An FCC fine against six Clear Channel Los Angeles stations serves to affirm the FCC’s jurisdiction over contests that are conducted on a station website rather than on-air. Clear Channel’s primary defense was that the contest in question was conducted entirely on the Internet and therefore was not subject to FCC regulation. It is generally true that the FCC does not have jurisdiction over licensee activities that are separate from broadcasting. Thus, the FCC generally does not regulate non-broadcast concerts, newsletters or websites. However, the FCC can regulate these activities when they are publicized over the air. Here, the FCC rejected Clear Channel’s defense on the ground that, even though the contest was conducted through a website, it had been promoted in broadcast ads.
In addition, the Commission faulted Clear Channel for having failed to fully disclose all material contest terms over the air, relying instead upon making the rules available on the Stations’ websites. In that regard, the Commission emphasized that non-broadcast disclosures can supplement, but cannot substitute for, the required broadcast announcements.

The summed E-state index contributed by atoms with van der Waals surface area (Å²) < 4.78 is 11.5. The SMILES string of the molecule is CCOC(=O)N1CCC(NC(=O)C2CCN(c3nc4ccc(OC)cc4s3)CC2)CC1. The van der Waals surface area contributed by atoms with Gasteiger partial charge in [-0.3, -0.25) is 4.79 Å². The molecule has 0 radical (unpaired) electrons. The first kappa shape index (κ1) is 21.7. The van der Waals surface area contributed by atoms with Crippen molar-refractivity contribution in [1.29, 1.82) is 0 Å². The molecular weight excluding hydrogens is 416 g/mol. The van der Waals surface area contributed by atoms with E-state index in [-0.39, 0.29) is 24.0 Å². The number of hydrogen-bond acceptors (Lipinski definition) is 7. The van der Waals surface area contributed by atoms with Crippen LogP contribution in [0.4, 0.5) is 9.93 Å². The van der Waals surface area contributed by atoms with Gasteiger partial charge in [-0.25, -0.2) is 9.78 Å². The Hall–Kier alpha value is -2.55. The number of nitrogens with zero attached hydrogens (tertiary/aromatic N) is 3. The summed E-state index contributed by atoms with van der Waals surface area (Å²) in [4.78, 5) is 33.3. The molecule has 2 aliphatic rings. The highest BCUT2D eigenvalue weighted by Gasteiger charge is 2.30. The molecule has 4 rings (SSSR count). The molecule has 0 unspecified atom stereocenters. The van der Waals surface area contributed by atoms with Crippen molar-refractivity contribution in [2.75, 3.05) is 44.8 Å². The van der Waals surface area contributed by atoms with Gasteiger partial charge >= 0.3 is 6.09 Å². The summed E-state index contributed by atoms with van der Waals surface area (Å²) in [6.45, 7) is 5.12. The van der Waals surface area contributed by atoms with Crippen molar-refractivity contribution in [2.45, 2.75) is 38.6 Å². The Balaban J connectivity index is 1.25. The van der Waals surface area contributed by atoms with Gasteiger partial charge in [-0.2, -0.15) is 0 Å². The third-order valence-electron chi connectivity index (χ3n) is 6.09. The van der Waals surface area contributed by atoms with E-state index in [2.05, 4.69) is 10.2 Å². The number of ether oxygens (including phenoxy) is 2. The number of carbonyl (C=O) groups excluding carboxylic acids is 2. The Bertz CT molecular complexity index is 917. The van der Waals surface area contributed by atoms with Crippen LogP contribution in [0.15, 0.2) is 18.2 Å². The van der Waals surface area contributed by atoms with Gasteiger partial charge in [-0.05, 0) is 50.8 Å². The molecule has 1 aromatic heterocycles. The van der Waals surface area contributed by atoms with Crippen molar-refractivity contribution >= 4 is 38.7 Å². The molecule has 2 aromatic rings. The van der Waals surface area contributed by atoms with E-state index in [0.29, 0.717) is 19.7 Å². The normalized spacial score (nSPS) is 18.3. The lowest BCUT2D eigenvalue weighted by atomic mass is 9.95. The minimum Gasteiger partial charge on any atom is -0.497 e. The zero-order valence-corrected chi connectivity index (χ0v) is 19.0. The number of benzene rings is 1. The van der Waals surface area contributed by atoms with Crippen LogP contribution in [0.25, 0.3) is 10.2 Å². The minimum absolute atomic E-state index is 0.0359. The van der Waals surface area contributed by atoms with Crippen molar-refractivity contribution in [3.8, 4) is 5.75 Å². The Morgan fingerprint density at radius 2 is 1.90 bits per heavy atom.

Nowadays, the integration of social media with broadcasting is likely to lead to the migration of contests to websites and other Internet-based platforms. It is essential to be aware that the FCC regulations pertain to any activity that involves broadcasting, even if only to promote it.
–Peter Gutmann, Womble Carlyle Sandridge & Rice, PLLC